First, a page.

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ERIC Number: ED458694
Record Type: RIE
Publication Date: 2001-Jan-13
Pages: 44
Abstractor: N/A
Dropping out of High School: The Role of School Organization and Structure.
Lee, Valerie E.; Burkam, David T.
This paper explores how high schools, through their structures and organizations, may influence their students' decisions about whether to stay in school until graduation or drop out. Traditional explanations for dropout behavior have focused on individual students' social background and academic behaviors. What high schools do to push out or hold onto their student has been systematically ignored. Using a sample of 3,840 students in 190 urban and suburban high schools from the High School Effectiveness Supplement (HSES) of the NELS:88 study, researchers used hierarchical linear-modeling methods to examine school effects on dropping out, once students' academic and social background had been taken into account. Findings center on three features of secondary schools: curriculum, school size, and social relations. In schools whose curricula are composed mainly of academic courses, with few nonacademic courses, students are less likely to drop out. Similarly, students in schools enrolling fewer than 1,500 students more often stay in school until graduation. Most importantly, students are less likely to drop out of high schools where relationships between teachers and students are consistently positive. The impact of positive teacher-student relations, however, is contingent upon the organizational and structural characteristics of high schools. (Contains 39 references.) (Author/RJM)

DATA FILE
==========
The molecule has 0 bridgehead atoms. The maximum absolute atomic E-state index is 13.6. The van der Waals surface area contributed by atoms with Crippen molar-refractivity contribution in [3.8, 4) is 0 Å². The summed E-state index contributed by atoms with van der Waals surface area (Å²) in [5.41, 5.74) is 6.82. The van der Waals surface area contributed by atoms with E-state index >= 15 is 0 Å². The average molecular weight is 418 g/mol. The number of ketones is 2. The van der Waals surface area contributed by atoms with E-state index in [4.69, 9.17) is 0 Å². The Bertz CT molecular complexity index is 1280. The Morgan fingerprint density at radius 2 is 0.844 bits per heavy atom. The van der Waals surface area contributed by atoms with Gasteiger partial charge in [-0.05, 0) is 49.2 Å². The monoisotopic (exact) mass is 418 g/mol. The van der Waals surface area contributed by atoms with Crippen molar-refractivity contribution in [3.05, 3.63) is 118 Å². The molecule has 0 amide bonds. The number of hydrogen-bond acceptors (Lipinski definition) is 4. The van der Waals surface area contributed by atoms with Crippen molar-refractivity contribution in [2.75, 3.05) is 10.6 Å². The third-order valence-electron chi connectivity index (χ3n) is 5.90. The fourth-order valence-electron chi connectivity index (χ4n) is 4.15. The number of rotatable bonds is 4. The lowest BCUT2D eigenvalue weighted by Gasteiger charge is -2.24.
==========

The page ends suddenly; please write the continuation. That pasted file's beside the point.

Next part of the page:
For full text: dropouts.lee.html.
Publication Type: Reports - Research; Speeches/Meeting Papers
Education Level: N/A
Audience: N/A
Language: English
Sponsor: Harvard Civil Rights Project, Cambridge, MA.; Achieve, Inc., Washington, DC.
Authoring Institution: N/A
Grant or Contract Numbers: N/A
Note: Paper presented at the conference "Dropouts in America: How Severe is the Problem? What Do We Know about Intervention and Prevention?" Harvard Graduate School of Education (Cambridge, MA, January 13, 2001).